Like so many others, Ms. Catanzaro and Ms. Garza Tulip couldn’t be with their parents in their last moments. Grief counselors say that Covid deaths may be as traumatic as losing someone suddenly and violently, like to a suicide, murder or fatal car crash. “They can’t get to that person as they are dying; they can’t hold that person,” said Dr. Ted Rynearson, clinical professor of psychiatry at the University of Washington and medical director of grief services at Virginia Mason Franciscan Health. “They are often left with an unfinished story.”
Having to grieve without the support of others can add to the pain, Dr. Prigerson said. She knows this personally. Her mother died after battling Covid, too. It wasn’t until eight months later that she could finally hold a memorial service with family, with guitar playing and singing and swaying. After that, she was able to sleep better at night.
Prolonged grief disorder is associated with a greater risk for sleep disorders, depression, drug and alcohol abuse, hospitalization and suicide attempts. But experts say some interventions may help to lower the risk of developing P.G.D. symptoms.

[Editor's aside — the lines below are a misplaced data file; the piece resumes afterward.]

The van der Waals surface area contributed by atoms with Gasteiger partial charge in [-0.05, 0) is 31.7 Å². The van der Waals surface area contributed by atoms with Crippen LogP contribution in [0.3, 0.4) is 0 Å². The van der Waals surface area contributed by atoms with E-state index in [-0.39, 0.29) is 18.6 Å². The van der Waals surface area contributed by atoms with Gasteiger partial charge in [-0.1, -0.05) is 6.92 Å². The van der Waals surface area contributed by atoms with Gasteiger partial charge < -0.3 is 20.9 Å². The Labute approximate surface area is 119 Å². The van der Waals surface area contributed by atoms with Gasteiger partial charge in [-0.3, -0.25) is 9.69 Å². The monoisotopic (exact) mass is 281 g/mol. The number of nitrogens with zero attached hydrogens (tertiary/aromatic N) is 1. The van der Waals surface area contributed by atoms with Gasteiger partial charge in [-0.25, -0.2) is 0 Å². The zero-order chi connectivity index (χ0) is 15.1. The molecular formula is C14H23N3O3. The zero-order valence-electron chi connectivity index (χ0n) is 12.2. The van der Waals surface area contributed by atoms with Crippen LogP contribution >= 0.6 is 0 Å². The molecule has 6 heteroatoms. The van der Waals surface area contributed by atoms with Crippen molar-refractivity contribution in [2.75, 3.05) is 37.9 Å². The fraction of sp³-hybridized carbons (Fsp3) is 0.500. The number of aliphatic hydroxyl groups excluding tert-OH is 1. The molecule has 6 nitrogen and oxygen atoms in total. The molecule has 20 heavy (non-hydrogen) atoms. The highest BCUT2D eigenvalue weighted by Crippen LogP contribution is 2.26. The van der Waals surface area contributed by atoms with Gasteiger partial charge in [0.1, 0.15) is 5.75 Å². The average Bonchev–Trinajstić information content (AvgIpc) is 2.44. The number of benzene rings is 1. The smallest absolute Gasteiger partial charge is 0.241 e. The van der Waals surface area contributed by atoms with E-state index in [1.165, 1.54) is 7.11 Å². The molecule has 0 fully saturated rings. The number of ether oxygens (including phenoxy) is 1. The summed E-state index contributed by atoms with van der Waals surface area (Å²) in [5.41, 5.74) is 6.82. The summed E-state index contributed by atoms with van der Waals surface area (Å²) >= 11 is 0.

Robert A. Neimeyer, director of the Portland Institute for Loss and Transition and editor of the journal Death Studies, believes there are conscious actions people can take before suffering a loss that may help to mitigate the grieving process. They include not waiting to tell loved ones how much they mean to you, working to resolve conflicts with family members before serious illness or death, and cultivating a broad circle of support who can draw close when losses occur. “None of these will prevent grief, but they can help us integrate and bear with inevitable losses with greater strength, support and wisdom,” he said.
Research released this summer suggests that if social workers can help caregivers acknowledge and prepare for their loved one’s impending death, that could help stave off P.G.D. symptoms and other complications of bereavement. Reframing negative thoughts after a loss may help, too, Dr. Prigerson said, such as shifting from a belief that “No one will ever know/love/appreciate me like the deceased person,” to “Others may know/love/appreciate me in different ways.” Equally important is doing things to enhance a sense of well-being and inner calm, as well as practicing self-care — such as exercise, healthful eating and regular sleep.